Allan Blooms’ book, The Closing of the American Mind, reopened the debate on the value of a classic learning curriculum. In recent years the Classic Learning Core and the College of Arts and Sciences at the University of North Texas have sponsored national conferences on the core and the curriculum. The articles which appear here are among the papers presented to those conferences.
The Classic Learning Core is a distinguished curriculum for integrating the humanities requirements into a coherent sequence, a program which has been cited by the former Secretary of Education as one of four programs in the country leading to renewal in general education. It emphasizes the underlying units of knowledge, the study of class and classical books and documents, critical and creative thinking, and a thorough mastery of reading, writing, and speaking skills. This curriculum forms a coherent background in the greatest traditions of Western civilization.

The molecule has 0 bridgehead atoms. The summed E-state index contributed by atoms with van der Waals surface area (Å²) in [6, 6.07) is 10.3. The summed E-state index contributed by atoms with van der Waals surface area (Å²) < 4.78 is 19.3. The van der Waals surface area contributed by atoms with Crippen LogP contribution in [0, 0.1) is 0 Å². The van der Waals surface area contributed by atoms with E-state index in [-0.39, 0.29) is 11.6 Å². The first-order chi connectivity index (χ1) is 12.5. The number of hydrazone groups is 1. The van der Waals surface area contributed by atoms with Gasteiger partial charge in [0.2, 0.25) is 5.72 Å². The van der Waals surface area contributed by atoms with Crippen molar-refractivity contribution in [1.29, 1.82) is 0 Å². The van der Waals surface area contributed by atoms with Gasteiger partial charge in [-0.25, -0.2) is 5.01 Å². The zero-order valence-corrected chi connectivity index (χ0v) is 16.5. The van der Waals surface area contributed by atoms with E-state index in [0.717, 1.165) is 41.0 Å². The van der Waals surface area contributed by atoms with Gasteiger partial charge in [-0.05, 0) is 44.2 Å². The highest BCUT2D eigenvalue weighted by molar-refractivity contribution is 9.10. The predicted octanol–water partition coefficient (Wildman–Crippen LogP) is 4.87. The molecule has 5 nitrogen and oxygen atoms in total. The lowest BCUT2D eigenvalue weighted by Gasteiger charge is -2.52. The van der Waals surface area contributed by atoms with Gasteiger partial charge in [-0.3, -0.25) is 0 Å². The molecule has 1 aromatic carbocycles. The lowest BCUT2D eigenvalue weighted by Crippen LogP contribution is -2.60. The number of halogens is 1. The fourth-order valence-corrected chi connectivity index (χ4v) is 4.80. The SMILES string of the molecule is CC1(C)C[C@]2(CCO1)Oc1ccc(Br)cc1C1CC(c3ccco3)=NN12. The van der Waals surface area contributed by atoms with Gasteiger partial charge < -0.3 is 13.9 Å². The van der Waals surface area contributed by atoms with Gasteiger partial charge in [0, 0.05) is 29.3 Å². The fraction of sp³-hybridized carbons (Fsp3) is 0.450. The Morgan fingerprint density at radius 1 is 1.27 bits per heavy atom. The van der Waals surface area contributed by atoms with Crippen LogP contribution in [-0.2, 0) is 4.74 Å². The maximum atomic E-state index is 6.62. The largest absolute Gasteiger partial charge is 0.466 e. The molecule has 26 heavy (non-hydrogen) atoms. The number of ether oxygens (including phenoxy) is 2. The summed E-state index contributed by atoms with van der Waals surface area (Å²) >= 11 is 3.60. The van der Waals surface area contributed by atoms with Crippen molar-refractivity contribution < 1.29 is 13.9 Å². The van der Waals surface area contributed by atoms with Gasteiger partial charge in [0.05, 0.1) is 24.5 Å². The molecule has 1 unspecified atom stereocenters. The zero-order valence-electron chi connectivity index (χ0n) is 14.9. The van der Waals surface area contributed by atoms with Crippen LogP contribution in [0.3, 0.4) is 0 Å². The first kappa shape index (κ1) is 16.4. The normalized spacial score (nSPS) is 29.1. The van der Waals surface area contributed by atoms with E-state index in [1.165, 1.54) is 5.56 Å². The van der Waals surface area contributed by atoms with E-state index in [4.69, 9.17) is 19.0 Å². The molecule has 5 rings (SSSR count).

Topics covered include the history and development of the liberal arts, pros and cons of the core curriculum, advantages and disadvantages of teaching the great books, the role of the liberal arts in a pluralist society, the contents of the core curriculum and pedagogy.
"The University of North Texas distinguished itself by attempting to integrate the humanities requirements into a coherent program. The essays in this book represent a continuing discussion on what should be taught in the schools and universities."—The Pilot, North Carolina